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By Arwen Careaga, LAc., MSTOM, NCCAOM Diplomate of Acupuncture

This is a fairly short article, but important – if you consider it important to avoid unnecessary suffering, that is! Two days ago, I was working from 9-8, entering data, etc., and sitting in the air conditioning in a sleeveless, collar-less shirt. Two nights ago, I sneezed (technically more than twice), had a sudden burst of chills followed quickly by a heat wave on the surface of my skin. My left eye watered. Clear liquid seeped from my nose. My head hurt. My ears felt full and tingly. To many people, these may seem to be unrelated events. How could sitting around working on a computer have anything to do with catching a cold?

For the sake of getting to the point I will assume that you, dear reader, have some background on qi. (If not, feel free to check out our article here: In the case of “catching cold,” we are talking about the “wei” or “defensive” qi. It dwells at the surface of the body and serves as early defense against pathogenic attack. It is linked to the immune system and in my case was weakened by constant working in an air conditioned room. Those alternating chills and fever were a physical manifestation of my defensive qi fighting against the cold pathogen. Since my defenses had been weakened by overwork and under-protection (no sleeves, no collar), I began to develop the symptoms that, unchecked, would have plagued me miserably for a week or more. (The same thing can happen in the cooler seasons, especially when the pores are open and the cold wind blows – hence my seasonal post on facebook on many ways to tie a scarf!)

The good news is that if your defense qi is being attacked, you can give it a boost! In this scenario, a good way to do that is to sweat. As soon as the symptoms started and I felt “aversion to cold”, I covered up – sweatshirt, sweat pants, thick socks – and took a strong dose of an herbal formula designed to regulate the qi and kick out the cold.  I took to bed and fell asleep quicker than I imagined possible. When I awoke after just an hour I could tell that I had been sweating and most of my symptoms were gone. (As sweat leaves the pores, it whisks out the cold pathogen as well.) At that point, it was tempting to throw off the sweat-inducing clothes and fan around in the cool air, but, knowing the importance of staying protected, I changed into another sweatshirt and went to sleep for the night. I awoke the following morning feeling as good as new!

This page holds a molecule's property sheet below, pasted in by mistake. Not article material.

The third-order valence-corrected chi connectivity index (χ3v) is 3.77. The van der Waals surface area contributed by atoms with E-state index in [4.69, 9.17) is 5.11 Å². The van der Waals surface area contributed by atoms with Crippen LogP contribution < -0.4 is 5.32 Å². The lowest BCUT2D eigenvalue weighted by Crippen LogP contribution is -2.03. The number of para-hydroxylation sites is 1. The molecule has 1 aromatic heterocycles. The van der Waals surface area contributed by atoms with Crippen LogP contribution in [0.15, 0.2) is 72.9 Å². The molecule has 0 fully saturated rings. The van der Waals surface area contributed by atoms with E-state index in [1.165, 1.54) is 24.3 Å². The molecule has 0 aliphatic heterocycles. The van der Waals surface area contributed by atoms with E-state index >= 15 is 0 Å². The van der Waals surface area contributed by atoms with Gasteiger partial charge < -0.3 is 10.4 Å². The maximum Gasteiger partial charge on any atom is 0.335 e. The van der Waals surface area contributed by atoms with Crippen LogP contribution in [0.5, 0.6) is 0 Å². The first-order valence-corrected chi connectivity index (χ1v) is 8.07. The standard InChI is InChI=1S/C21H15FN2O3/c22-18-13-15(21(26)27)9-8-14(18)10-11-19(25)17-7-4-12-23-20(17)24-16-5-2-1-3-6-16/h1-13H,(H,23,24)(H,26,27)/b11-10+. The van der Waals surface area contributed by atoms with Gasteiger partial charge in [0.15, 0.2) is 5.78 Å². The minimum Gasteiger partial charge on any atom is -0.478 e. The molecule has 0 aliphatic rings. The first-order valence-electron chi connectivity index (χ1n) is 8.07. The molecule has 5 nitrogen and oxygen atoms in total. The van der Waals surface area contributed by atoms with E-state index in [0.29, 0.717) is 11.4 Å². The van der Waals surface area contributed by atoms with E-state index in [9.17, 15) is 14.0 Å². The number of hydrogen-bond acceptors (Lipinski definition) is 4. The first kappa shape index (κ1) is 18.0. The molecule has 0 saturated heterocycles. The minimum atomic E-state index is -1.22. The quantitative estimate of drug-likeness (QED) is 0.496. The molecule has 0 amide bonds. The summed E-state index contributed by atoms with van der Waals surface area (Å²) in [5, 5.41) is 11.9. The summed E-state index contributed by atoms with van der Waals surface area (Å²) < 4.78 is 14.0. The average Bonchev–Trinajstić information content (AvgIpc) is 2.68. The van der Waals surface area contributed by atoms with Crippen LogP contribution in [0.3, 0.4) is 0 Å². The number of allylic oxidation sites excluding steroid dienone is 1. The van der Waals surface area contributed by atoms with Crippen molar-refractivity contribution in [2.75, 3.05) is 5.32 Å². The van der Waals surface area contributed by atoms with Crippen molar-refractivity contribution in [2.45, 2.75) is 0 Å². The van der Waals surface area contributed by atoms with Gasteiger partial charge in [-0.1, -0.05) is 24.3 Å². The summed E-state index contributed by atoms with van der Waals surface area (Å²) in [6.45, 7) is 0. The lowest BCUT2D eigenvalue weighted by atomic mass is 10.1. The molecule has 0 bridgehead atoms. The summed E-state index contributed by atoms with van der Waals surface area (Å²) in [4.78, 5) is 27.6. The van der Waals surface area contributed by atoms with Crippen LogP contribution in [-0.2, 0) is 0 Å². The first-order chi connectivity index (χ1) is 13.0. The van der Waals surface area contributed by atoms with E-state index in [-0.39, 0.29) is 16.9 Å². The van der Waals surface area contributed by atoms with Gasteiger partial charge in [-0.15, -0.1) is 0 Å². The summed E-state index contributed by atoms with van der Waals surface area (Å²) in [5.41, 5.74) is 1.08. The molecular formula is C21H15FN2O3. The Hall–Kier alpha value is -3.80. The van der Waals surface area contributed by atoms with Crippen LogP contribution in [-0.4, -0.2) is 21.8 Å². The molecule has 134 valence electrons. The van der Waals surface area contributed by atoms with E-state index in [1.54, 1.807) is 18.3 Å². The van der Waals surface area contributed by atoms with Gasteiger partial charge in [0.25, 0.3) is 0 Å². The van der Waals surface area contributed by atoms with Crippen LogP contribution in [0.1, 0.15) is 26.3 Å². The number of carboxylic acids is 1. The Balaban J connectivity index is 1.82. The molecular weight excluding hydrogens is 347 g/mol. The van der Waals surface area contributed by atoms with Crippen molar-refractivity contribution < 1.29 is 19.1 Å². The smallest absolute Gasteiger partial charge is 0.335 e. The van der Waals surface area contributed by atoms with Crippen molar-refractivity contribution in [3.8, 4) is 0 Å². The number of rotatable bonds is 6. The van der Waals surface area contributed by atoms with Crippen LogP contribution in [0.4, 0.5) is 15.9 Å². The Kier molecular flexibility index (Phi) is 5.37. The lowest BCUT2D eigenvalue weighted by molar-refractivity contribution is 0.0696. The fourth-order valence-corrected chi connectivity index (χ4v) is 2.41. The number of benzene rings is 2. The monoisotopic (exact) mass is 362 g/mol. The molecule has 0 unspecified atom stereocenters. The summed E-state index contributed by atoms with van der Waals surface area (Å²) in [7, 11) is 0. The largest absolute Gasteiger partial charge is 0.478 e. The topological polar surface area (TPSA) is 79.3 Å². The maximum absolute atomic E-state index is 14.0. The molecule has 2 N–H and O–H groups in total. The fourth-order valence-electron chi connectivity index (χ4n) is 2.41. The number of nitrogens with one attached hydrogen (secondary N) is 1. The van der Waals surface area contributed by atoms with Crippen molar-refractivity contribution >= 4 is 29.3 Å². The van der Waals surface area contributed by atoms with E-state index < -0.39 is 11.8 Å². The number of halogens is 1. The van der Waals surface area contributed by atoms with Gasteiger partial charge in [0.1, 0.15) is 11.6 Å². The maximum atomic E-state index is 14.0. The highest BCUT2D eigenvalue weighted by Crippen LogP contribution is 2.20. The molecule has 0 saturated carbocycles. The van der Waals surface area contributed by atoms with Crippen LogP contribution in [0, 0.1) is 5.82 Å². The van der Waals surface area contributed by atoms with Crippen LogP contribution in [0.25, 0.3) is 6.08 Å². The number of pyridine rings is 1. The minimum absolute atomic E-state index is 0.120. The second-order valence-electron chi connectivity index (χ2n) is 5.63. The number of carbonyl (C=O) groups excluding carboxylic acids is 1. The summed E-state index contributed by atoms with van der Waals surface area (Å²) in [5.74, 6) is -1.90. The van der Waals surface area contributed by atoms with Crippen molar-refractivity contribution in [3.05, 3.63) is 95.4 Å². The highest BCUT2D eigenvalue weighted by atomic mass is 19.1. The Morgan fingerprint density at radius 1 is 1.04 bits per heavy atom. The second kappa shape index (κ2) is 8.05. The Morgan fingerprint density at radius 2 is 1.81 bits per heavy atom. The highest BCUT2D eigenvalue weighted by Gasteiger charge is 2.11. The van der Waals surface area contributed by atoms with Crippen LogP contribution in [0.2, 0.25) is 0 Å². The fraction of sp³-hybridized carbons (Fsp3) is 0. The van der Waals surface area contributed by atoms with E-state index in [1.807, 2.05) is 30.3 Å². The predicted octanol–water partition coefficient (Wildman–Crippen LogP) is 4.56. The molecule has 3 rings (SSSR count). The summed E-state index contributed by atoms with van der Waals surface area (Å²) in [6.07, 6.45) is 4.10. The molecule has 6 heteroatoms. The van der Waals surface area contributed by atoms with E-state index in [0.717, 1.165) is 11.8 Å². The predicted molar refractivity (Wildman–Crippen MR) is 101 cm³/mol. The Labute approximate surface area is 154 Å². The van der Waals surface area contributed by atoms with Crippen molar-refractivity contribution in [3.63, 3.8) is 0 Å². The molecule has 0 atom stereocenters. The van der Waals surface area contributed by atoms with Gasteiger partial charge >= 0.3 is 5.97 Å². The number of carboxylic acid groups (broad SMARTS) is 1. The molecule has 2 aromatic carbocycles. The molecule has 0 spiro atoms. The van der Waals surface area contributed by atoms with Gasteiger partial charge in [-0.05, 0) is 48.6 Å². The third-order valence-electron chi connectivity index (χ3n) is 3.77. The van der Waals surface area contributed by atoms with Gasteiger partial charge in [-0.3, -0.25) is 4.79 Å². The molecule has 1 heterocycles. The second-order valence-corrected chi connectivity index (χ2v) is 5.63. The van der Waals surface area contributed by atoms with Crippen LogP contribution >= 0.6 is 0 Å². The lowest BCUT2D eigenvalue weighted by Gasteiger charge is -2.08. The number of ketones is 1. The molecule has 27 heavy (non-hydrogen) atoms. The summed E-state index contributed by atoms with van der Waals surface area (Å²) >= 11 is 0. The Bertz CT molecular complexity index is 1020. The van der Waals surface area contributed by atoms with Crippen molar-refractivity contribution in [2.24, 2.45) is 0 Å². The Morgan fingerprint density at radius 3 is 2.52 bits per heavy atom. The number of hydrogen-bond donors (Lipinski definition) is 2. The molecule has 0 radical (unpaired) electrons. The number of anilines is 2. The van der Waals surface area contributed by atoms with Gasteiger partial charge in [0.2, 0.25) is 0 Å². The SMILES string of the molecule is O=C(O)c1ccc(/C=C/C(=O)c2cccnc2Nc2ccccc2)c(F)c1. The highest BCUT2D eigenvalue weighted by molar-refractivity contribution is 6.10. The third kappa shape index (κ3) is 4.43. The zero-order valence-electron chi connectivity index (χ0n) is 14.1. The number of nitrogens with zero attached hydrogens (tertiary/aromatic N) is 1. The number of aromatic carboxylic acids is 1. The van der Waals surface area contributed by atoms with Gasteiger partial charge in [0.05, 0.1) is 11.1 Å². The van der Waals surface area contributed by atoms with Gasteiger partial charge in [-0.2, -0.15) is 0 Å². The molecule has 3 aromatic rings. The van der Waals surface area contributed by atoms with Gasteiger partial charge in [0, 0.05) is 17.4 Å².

There are a couple of straightforward take-aways with this article. The first is pay attention. The sooner you intercept a “cold” in the early stages, the less you will suffer. I could have caught this even earlier and done some gua sha, put on a sweater and avoided most symptoms altogether if I had heeded the first warning. It was just a fleeting thought of, “This could make me sick” when I felt a slight chill while working. The second take-away is take action. Rather than just succumbing to the “inevitable” suffering, do something about it to the best of your ability! In my case, that involved covering up and taking herbs. This brings us to the third take-away: be prepared. While I am intentionally not listing the name of the formula I took because I do not want to encourage anyone to order herbs willy-nilly from the internet, I can give you instead a very simple recipe. Read it now, amass these ingredients, and follow these instructions the next time you feel a cold coming on:

Place the 3 quarter-sized slices of ginger in 2 cups of water, bring to a boil. Reduce heat to a simmer for 15-20 minutes. This part is finished once the water takes on a slightly yellow color. Add in one dried orange peel (or 2-3 tangerine/clementine/etc peels) and 3-4 dried green onion bulbs with some green stem left on. Boil 5 minutes longer. Strain off the liquid (discard the solids) and let it cool just enough to sip it. Put on a hooded sweatshirt, sweatpants, socks and a blanket – cover up and drink the tea slowly. You may feel tingly, you will probably sweat. Stay covered as I’ve outlined above, nap if possible. Do not over-exert yourself or consume greasy/fried foods, alcohol, or dairy products at this time.  If you have missed the opportunity to kick out the cold in the early stages and this process doesn’t work, take heart – acupuncture and herbs can help you, whatever stage of illness (or wellness) you’re in. Just bear in mind that, as in most cases, the sooner you address the situation, the better off you’ll be. In the meantime, go ahead and “like” us on facebook! I hear there’s an awesome post coming up about “How to Tie a Scarf!”

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